With more guns in more places you have to be more alert
Is allowing more guns on campus a good idea?
For most, the answer comes down to which end of the gun they’re on.
But the consequences, and the considerations, go beyond that. And, as any cop can tell you, the best and safest way for dealing with any situation happens long before a gun comes out of the holster.
The rash of mass shootings – in nightclubs, workplaces, businesses, and on college campuses – has everyone wondering what they can do to be safer. In Texas, a new law aims to deal with at least one of those places by putting more guns on the ground.
As of August 1, Texas authorized college students with concealed weapons permits to carry handguns on campus.
The state’s governor, Greg Abbott, is a big proponent.
“Shooters will understand next time that they cross a Texas campus, somebody is going to be watching them and have the ability to do something about it to stop them,” he said before signing the law into effect.
Not everyone is as enthusiastic.
One of the Austin police officers who helped end one of the most infamous campus shootings in the nation’s history thinks it’s a bad idea.
“I think it’s terrible,” Ramiro “Ray” Martinez told Business Insider. “I believe in the Second Amendment, but I believe there’s a place and a time to have a weapon. And I don’t think the campus is any place to be running around with a pistol.”
Interestingly, as the article pointed out, students armed with hunting rifles pinned gunman Charles Whitman down and kept him from being able to fire freely. That, Martinez says, saved lives.
Clearly, allowing more guns on campus has its pros and cons. Generally, more guns means more bullets. And more chance that someone will shoot them. You may feel more protected carrying your own. But others may not be as skilled. And, in an active shooter situation, it may be harder for first responders to identify who’s a good guy and who isn’t.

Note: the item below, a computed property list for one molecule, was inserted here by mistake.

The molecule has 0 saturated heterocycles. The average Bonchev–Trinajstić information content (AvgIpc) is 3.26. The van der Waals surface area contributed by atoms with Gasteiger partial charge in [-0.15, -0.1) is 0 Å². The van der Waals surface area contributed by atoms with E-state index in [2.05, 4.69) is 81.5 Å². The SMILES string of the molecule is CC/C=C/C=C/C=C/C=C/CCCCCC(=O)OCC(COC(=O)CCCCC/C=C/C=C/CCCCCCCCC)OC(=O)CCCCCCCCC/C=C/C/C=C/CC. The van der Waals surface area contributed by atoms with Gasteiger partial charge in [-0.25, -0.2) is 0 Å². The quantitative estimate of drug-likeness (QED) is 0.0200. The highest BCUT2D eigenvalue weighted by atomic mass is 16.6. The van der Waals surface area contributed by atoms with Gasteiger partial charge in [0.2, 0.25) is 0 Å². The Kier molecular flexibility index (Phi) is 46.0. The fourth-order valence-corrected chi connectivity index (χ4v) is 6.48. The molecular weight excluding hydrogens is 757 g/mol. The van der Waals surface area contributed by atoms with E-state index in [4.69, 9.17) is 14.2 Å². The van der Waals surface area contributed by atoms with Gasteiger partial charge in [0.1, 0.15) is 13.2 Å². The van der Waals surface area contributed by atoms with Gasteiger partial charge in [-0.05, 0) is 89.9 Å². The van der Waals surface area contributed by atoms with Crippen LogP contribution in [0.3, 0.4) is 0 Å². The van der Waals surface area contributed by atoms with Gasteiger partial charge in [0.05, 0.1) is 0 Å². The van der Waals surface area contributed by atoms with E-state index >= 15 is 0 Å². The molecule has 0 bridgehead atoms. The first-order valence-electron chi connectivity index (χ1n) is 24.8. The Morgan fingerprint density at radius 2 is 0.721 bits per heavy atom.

No matter where you stand on the issue, the reality is simple. The best protection is proactive. The best way to stay safe is to identify the potential threat BEFORE it happens.
Our security teams have developed a science-based system for doing just that. Whether we’re providing close protection services for a dignitary in Iraq, guiding NGO workers in South Sudan, training cops or training teachers, we know it’s better to act, than react.
We don’t rely on hunches. We don’t use a crystal ball. We use DTRD — Dynamic Threat Recognition and Decision-Making. It’s a proven method for recognizing observable pre-event indicators to violence, developing awareness by learning to read human behavior, and being able to identify predators attempting to hide within the crowd. It employs the combat-tested methods used by military and police to prevent incidents before they occur. We specialize in teaching individuals how to apply those skills when they need them most – in complex environments. Places where there’s lots of people and lots of movement, like college campuses.
Because avoiding danger or eliminating a threat before it happens is always better than after the bullets start flying – on campus, and everywhere else.[/vc_column_text][/vc_column][/vc_row]